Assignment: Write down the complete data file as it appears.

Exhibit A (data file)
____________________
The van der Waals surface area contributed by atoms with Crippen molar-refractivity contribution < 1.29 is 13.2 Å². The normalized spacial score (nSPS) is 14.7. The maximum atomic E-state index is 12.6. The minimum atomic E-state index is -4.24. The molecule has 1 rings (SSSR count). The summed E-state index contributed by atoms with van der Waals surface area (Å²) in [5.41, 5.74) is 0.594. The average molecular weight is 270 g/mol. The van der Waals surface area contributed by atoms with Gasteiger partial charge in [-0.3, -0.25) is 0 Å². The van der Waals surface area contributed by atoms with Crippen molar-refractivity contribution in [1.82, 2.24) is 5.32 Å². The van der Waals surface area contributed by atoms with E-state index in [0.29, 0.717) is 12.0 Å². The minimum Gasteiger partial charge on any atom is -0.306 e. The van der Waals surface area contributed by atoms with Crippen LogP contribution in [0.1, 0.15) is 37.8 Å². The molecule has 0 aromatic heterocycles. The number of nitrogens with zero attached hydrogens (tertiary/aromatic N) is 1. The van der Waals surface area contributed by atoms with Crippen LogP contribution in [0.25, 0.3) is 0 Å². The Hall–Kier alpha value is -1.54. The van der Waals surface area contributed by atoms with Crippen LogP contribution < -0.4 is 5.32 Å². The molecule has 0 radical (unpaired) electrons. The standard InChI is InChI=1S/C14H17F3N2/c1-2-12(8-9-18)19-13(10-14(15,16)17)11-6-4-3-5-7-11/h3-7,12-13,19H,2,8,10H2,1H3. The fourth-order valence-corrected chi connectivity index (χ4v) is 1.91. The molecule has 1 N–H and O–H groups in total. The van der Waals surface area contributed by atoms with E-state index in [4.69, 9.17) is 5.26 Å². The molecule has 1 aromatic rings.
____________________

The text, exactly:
The van der Waals surface area contributed by atoms with Crippen molar-refractivity contribution < 1.29 is 13.2 Å². The normalized spacial score (nSPS) is 14.7. The maximum atomic E-state index is 12.6. The minimum atomic E-state index is -4.24. The molecule has 1 rings (SSSR count). The summed E-state index contributed by atoms with van der Waals surface area (Å²) in [5.41, 5.74) is 0.594. The average molecular weight is 270 g/mol. The van der Waals surface area contributed by atoms with Gasteiger partial charge in [-0.3, -0.25) is 0 Å². The van der Waals surface area contributed by atoms with Crippen molar-refractivity contribution in [1.82, 2.24) is 5.32 Å². The van der Waals surface area contributed by atoms with E-state index in [0.29, 0.717) is 12.0 Å². The minimum Gasteiger partial charge on any atom is -0.306 e. The van der Waals surface area contributed by atoms with Crippen LogP contribution in [0.1, 0.15) is 37.8 Å². The molecule has 0 aromatic heterocycles. The number of nitrogens with zero attached hydrogens (tertiary/aromatic N) is 1. The van der Waals surface area contributed by atoms with Crippen LogP contribution in [0.25, 0.3) is 0 Å². The Hall–Kier alpha value is -1.54. The van der Waals surface area contributed by atoms with Crippen LogP contribution < -0.4 is 5.32 Å². The molecule has 0 radical (unpaired) electrons. The standard InChI is InChI=1S/C14H17F3N2/c1-2-12(8-9-18)19-13(10-14(15,16)17)11-6-4-3-5-7-11/h3-7,12-13,19H,2,8,10H2,1H3. The fourth-order valence-corrected chi connectivity index (χ4v) is 1.91. The molecule has 1 N–H and O–H groups in total. The van der Waals surface area contributed by atoms with E-state index in [4.69, 9.17) is 5.26 Å². The molecule has 1 aromatic rings.